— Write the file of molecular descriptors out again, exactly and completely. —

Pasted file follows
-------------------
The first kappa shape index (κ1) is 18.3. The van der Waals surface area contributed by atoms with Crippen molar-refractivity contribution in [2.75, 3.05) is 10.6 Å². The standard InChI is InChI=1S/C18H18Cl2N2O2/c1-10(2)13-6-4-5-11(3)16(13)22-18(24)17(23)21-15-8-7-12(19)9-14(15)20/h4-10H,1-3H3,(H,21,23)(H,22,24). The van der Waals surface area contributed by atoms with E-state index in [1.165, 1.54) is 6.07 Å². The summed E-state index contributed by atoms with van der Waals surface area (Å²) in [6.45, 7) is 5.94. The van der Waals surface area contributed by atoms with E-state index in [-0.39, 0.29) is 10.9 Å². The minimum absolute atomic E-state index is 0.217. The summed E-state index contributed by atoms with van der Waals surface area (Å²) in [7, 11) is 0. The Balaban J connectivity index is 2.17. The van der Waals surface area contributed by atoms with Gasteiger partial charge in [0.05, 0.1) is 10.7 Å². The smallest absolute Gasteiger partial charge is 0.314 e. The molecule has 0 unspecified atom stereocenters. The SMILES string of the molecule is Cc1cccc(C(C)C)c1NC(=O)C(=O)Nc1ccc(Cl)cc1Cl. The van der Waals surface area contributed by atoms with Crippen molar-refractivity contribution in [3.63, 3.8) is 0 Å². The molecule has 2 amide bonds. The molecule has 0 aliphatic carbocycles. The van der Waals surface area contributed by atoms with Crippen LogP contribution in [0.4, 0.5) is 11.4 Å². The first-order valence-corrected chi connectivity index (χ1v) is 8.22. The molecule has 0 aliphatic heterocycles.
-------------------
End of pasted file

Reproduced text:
The first kappa shape index (κ1) is 18.3. The van der Waals surface area contributed by atoms with Crippen molar-refractivity contribution in [2.75, 3.05) is 10.6 Å². The standard InChI is InChI=1S/C18H18Cl2N2O2/c1-10(2)13-6-4-5-11(3)16(13)22-18(24)17(23)21-15-8-7-12(19)9-14(15)20/h4-10H,1-3H3,(H,21,23)(H,22,24). The van der Waals surface area contributed by atoms with E-state index in [1.165, 1.54) is 6.07 Å². The summed E-state index contributed by atoms with van der Waals surface area (Å²) in [6.45, 7) is 5.94. The van der Waals surface area contributed by atoms with E-state index in [-0.39, 0.29) is 10.9 Å². The minimum absolute atomic E-state index is 0.217. The summed E-state index contributed by atoms with van der Waals surface area (Å²) in [7, 11) is 0. The Balaban J connectivity index is 2.17. The van der Waals surface area contributed by atoms with Gasteiger partial charge in [0.05, 0.1) is 10.7 Å². The smallest absolute Gasteiger partial charge is 0.314 e. The molecule has 0 unspecified atom stereocenters. The SMILES string of the molecule is Cc1cccc(C(C)C)c1NC(=O)C(=O)Nc1ccc(Cl)cc1Cl. The van der Waals surface area contributed by atoms with Crippen molar-refractivity contribution in [3.63, 3.8) is 0 Å². The molecule has 2 amide bonds. The molecule has 0 aliphatic carbocycles. The van der Waals surface area contributed by atoms with Crippen LogP contribution in [0.4, 0.5) is 11.4 Å². The first-order valence-corrected chi connectivity index (χ1v) is 8.22. The molecule has 0 aliphatic heterocycles.